Republican tax bill to be voted on this week
It's amazing how the prospect of being hung concentrates the mind.
Following a bad night at the polls last Tuesday, Republicans in the House are poised to vote on an historic tax reform package that promises to lower corporate tax rates significantly and reduce personal tax rates for almost all Americans.
Sniping against the bill by the GOP has fallen off as Republicans realize this is must pass legislation. Currently, the number of GOP House members who have indicated they will vote against the bill is in the single digits, assuring that the bill will pass and move on to the Senate where the real battle begins.
“I do believe that the momentum continues to move us forward,” Rep. Mark Walker (R-N.C.), chairman of the conservative Republican Study Committee, told The Hill.
He said Republicans can’t afford to hold off the bill after the failure to approve ObamaCare repeal. Last week’s losses in off-year elections across the country just added urgency for Republicans.
“It will be difficult for members who voted against ObamaCare repeal to go 0-for-2 on their campaign promises,” Walker said. “I’d look for a huge vote.”
An amendment Ways and Means Committee Chairman Kevin Brady (R-Texas) added to the bill on Thursday bolsters the odds of a successful House vote.
The amendment created a new 9-percent tax rate for some small-business income — earning the support of the National Federation of Independent Business, which panned the initial House bill. It also restored the adoption tax credit, a top priority for conservatives.
“It definitely made the bill stronger,” said Rep. Jason Smith (R-Mo.), a member of both GOP leadership and the tax committee.
Brady noted that these changes were inspired by the suggestions of GOP lawmakers on the committee. He said he heard from every one of the panel’s Republicans that they needed to provide more help from small businesses, and he noted that Reps. Diane Black (R-Tenn.) and Mike Kelly(R-Pa.) have been big champions of the adoption tax credit.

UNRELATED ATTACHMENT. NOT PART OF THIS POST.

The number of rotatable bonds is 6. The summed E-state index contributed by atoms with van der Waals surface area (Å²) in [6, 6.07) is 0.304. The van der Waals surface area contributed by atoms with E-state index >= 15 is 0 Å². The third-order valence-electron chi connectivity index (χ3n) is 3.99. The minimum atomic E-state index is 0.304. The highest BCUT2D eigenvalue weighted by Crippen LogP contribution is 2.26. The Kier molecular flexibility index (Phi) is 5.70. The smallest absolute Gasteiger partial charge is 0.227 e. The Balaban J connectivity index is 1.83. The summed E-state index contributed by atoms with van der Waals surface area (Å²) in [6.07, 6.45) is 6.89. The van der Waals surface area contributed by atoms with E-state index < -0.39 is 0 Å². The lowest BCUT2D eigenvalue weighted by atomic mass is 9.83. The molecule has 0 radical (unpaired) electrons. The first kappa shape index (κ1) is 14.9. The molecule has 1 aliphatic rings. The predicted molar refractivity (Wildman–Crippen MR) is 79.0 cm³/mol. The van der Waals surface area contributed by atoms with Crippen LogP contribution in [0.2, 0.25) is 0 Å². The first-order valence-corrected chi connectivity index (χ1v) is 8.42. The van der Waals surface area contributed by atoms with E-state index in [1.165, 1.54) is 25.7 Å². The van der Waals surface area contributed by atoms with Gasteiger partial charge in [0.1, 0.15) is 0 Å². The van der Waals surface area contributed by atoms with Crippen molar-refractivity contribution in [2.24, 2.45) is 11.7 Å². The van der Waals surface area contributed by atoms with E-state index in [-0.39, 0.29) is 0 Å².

Following the markup, Republicans on the Ways and Means Committee were upbeat.
It should be noted that those amendments that have been included in order to gain more votes are not offset by additional savings. It only makes the process to pass a tax bill in the Senate that much harder, where some conservatives have expressed alarm at how much tax reform will add to the budget deficit over the next 10 years.
There are other differences in the Senate bill, released on Thursday, that could be deal breakers for House members.
The Senate bill fully repeals the state and local tax deduction. That would be unacceptable to many House Republicans from blue states, including some who appear likely to vote for the House bill.
And some aspects of the Senate bill may not be well received from conservatives in the House. The Senate measure fails to repeal the estate tax and delays until 2019 cutting the corporate tax rate from 35 percent to 20 percent. The House bill slashes the corporate rate more immediately.
“To me, that is the biggest conflict between the House version and the Senate version,” Walker said in the interview.
He and other GOP sources said there could be some minor, last-minute changes to the House bill before it gets a final vote, especially as House leaders pore over the details of the Senate proposal.
“I still think there are a few tweaks and adjustments to be made” Walker said.
Ryan made it clear that if both chambers pass tax bills, they would go to a conference committee rather than the House simply voting on the Senate’s measure.
For the House and Senate to come to an agreement in conference, there is going to have to be strong leadership from the White House. As it stands now, the two sides are miles apart and only the president will be able to knock heads together in order to get a finished product. Trump has shown some flexibility on tax issues in the past, which brightens the outlook for final passage.
But the differences between House and Senate Republicans on tax reform are both ideological and philosophical. Given the absolute political necessity to pass some kind of tax relief, the odds are improving that they will eventually get it done.